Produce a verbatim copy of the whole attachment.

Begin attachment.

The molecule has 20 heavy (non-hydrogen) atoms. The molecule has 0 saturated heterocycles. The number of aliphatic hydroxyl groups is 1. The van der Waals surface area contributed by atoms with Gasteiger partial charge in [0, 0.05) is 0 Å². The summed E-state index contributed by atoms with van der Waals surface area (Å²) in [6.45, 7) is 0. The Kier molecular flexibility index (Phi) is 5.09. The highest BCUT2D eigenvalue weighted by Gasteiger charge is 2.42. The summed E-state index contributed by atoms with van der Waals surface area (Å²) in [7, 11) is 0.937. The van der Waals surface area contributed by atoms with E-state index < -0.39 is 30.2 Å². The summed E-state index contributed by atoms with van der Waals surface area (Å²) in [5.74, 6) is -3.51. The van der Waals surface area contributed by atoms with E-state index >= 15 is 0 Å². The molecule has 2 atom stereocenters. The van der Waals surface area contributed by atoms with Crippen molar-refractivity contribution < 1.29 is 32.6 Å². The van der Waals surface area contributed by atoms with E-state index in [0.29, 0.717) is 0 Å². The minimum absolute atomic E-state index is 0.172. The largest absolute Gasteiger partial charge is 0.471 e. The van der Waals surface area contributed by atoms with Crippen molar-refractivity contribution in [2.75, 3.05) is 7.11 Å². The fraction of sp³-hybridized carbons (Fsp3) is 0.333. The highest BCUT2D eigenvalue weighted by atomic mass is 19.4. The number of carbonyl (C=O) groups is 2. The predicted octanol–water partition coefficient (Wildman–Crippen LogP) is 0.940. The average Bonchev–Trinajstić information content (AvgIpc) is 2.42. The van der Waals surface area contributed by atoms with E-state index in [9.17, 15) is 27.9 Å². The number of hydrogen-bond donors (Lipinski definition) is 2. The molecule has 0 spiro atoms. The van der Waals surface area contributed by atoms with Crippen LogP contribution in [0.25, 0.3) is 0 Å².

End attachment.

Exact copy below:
The molecule has 20 heavy (non-hydrogen) atoms. The molecule has 0 saturated heterocycles. The number of aliphatic hydroxyl groups is 1. The van der Waals surface area contributed by atoms with Gasteiger partial charge in [0, 0.05) is 0 Å². The summed E-state index contributed by atoms with van der Waals surface area (Å²) in [6.45, 7) is 0. The Kier molecular flexibility index (Phi) is 5.09. The highest BCUT2D eigenvalue weighted by Gasteiger charge is 2.42. The summed E-state index contributed by atoms with van der Waals surface area (Å²) in [7, 11) is 0.937. The van der Waals surface area contributed by atoms with E-state index < -0.39 is 30.2 Å². The summed E-state index contributed by atoms with van der Waals surface area (Å²) in [5.74, 6) is -3.51. The van der Waals surface area contributed by atoms with E-state index >= 15 is 0 Å². The molecule has 2 atom stereocenters. The van der Waals surface area contributed by atoms with Crippen molar-refractivity contribution < 1.29 is 32.6 Å². The van der Waals surface area contributed by atoms with E-state index in [0.29, 0.717) is 0 Å². The minimum absolute atomic E-state index is 0.172. The largest absolute Gasteiger partial charge is 0.471 e. The van der Waals surface area contributed by atoms with Crippen molar-refractivity contribution in [2.75, 3.05) is 7.11 Å². The fraction of sp³-hybridized carbons (Fsp3) is 0.333. The highest BCUT2D eigenvalue weighted by atomic mass is 19.4. The number of carbonyl (C=O) groups is 2. The predicted octanol–water partition coefficient (Wildman–Crippen LogP) is 0.940. The average Bonchev–Trinajstić information content (AvgIpc) is 2.42. The van der Waals surface area contributed by atoms with E-state index in [9.17, 15) is 27.9 Å². The number of hydrogen-bond donors (Lipinski definition) is 2. The molecule has 0 spiro atoms. The van der Waals surface area contributed by atoms with Crippen LogP contribution in [0.25, 0.3) is 0 Å².